Brevity: A Flash Fiction Handbook

David Galef. Columbia Univ, $25 trade paper (160p) ISBN 978-0-231-17969-0
Novelist Galef (How to Cope with Suburban Stress), a creative writing professor at Montclair State University who has also published many short stories, turns his attention to the unique genre of flash fiction, which, he explains, “has become the catchall term for any minuscule narrative.” After noting that Aesop’s fables may be the ur–flash fiction, Galef nicely summarizes how the form became popular in the 1980s; now there are magazines and online sites devoted to flash fiction (500-1000 words), microfiction (250-500 words), and even nanofiction, “also known as Twitter fiction or Twiction” (only 140 characters). Galef is an excellent writer, and the book throughout is a delight—he makes the reader want to immediately start writing. He begins by describing the types of narrative most suited to flash fiction, such as character sketches (“Don’t say that Alex is a good cook; say that his veal piccata has just the right amount of lemon”) and anecdotes (“One anecdote from someone’s life... can reveal more than an entire chapter of her autobiography”). He provides deft insights and suggestions on editing, such as “slashing” and “microsurgery,” and he suggests techniques that work well when applied to a small text. Best of all, each chapter provides examples of great flash fiction—from authors as different as Saki and Steve Martin—as well as ideas for readers to explore. (Nov.)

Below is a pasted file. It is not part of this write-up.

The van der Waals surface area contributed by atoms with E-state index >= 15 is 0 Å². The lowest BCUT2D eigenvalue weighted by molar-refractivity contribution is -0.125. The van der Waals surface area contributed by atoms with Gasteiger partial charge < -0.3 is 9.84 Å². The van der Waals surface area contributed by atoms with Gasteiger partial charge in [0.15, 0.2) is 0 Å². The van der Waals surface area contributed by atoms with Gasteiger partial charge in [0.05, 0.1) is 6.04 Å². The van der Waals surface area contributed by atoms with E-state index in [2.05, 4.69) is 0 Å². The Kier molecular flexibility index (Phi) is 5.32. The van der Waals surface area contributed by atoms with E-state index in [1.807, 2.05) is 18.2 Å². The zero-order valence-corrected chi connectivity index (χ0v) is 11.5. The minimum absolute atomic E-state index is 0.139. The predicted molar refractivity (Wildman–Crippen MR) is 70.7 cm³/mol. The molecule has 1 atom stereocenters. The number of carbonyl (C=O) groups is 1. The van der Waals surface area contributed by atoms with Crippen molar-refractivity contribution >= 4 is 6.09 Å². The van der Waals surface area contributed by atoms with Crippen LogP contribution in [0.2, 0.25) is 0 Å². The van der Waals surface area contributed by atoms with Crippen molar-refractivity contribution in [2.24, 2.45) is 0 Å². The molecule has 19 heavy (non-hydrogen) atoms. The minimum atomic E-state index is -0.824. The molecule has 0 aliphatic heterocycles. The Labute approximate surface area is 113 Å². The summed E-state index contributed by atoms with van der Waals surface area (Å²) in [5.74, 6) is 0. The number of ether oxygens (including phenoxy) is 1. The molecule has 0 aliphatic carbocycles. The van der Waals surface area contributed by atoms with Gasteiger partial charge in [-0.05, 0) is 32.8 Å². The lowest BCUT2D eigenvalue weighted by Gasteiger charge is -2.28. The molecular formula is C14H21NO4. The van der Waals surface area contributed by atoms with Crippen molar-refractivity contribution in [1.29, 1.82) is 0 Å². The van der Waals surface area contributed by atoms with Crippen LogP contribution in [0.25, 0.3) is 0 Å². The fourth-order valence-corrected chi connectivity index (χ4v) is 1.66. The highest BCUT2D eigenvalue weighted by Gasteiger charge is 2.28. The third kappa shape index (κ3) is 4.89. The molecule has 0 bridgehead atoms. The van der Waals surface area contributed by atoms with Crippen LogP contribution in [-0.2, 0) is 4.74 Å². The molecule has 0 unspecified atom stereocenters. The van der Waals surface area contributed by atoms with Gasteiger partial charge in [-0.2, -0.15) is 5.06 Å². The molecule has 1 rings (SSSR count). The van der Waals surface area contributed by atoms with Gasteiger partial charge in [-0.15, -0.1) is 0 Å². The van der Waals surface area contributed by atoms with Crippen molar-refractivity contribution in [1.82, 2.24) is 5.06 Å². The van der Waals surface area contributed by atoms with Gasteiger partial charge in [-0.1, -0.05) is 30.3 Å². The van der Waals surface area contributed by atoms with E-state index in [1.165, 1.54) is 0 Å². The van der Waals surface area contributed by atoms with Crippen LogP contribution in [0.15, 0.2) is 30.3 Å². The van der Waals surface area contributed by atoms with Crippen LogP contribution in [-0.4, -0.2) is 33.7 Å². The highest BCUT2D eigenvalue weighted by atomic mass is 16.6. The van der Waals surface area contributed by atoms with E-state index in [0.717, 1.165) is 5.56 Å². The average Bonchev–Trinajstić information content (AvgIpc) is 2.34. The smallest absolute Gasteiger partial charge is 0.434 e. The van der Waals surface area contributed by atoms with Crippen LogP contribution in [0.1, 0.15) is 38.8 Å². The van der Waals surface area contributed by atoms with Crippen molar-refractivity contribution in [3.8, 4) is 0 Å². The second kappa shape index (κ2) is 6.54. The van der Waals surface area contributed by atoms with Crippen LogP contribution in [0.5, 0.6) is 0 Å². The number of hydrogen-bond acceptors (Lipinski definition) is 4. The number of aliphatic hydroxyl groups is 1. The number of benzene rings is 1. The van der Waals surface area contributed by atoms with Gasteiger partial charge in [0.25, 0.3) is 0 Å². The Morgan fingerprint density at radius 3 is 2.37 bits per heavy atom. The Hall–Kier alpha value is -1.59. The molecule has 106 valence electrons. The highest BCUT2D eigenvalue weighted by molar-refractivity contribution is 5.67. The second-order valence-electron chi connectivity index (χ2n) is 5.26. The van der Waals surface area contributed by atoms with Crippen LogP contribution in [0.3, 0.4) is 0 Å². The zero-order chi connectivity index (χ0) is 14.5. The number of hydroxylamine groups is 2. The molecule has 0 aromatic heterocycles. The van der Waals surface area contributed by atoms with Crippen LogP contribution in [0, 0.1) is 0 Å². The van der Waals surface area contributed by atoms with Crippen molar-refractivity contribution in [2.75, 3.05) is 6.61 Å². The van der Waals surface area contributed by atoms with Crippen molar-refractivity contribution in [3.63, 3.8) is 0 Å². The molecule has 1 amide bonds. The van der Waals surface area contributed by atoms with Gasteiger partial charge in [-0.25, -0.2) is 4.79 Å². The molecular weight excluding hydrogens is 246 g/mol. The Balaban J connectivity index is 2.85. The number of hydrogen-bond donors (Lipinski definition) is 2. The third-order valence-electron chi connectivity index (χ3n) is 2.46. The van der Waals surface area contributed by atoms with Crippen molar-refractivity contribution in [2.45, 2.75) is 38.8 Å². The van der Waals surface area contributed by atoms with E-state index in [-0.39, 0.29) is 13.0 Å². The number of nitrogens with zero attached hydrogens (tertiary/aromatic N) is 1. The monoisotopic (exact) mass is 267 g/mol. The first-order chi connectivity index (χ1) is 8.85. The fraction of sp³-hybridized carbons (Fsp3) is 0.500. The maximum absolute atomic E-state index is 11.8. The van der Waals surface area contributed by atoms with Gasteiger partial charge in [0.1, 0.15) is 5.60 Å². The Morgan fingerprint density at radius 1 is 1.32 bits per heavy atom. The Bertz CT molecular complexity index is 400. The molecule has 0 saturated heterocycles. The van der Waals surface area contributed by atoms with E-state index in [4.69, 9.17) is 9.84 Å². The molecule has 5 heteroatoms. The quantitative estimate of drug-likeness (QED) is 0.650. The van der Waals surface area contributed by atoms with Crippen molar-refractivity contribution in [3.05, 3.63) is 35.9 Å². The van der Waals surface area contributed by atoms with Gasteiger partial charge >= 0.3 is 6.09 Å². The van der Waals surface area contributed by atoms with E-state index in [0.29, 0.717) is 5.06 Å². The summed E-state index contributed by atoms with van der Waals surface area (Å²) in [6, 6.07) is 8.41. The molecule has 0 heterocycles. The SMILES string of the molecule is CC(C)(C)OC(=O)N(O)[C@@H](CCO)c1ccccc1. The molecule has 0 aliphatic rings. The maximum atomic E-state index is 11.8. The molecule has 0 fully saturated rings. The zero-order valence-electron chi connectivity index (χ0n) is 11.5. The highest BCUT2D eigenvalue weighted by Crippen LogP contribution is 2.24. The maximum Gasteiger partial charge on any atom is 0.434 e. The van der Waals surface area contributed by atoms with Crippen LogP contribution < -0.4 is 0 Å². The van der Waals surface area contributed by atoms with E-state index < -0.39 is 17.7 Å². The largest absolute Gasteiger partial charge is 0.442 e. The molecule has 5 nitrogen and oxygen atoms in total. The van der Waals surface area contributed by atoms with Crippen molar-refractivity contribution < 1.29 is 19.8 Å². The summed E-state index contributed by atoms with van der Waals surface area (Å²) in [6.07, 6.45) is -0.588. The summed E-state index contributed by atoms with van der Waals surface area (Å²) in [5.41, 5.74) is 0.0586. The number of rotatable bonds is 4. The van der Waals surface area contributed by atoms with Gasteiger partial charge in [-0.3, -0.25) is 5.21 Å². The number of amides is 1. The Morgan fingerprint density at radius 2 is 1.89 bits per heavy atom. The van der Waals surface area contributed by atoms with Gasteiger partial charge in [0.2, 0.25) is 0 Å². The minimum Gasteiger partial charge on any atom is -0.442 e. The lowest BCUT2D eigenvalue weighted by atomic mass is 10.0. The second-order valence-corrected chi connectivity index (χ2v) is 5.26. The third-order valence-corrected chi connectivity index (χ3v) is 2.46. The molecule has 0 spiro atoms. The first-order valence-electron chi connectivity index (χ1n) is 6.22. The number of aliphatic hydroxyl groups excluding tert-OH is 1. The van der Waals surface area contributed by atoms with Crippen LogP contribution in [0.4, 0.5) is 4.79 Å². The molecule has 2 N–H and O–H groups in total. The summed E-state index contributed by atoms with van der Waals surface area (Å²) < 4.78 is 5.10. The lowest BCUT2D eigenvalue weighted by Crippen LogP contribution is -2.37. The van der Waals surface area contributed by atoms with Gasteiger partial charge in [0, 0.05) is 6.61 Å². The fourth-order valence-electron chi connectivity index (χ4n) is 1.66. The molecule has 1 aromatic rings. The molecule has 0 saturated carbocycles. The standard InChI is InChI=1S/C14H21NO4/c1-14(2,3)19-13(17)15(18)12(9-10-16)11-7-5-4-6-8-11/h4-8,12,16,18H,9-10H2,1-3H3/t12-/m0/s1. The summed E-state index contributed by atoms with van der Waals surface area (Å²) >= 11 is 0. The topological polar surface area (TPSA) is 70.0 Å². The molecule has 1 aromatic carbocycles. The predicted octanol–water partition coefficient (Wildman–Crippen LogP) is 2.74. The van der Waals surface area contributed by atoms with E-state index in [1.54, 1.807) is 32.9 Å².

Reviewed on: 01/23/2017
Release date: 11/01/2016
Genre: Nonfiction
Ebook - 978-0-231-54313-2
Hardcover - 160 pages - 978-0-231-17968-3
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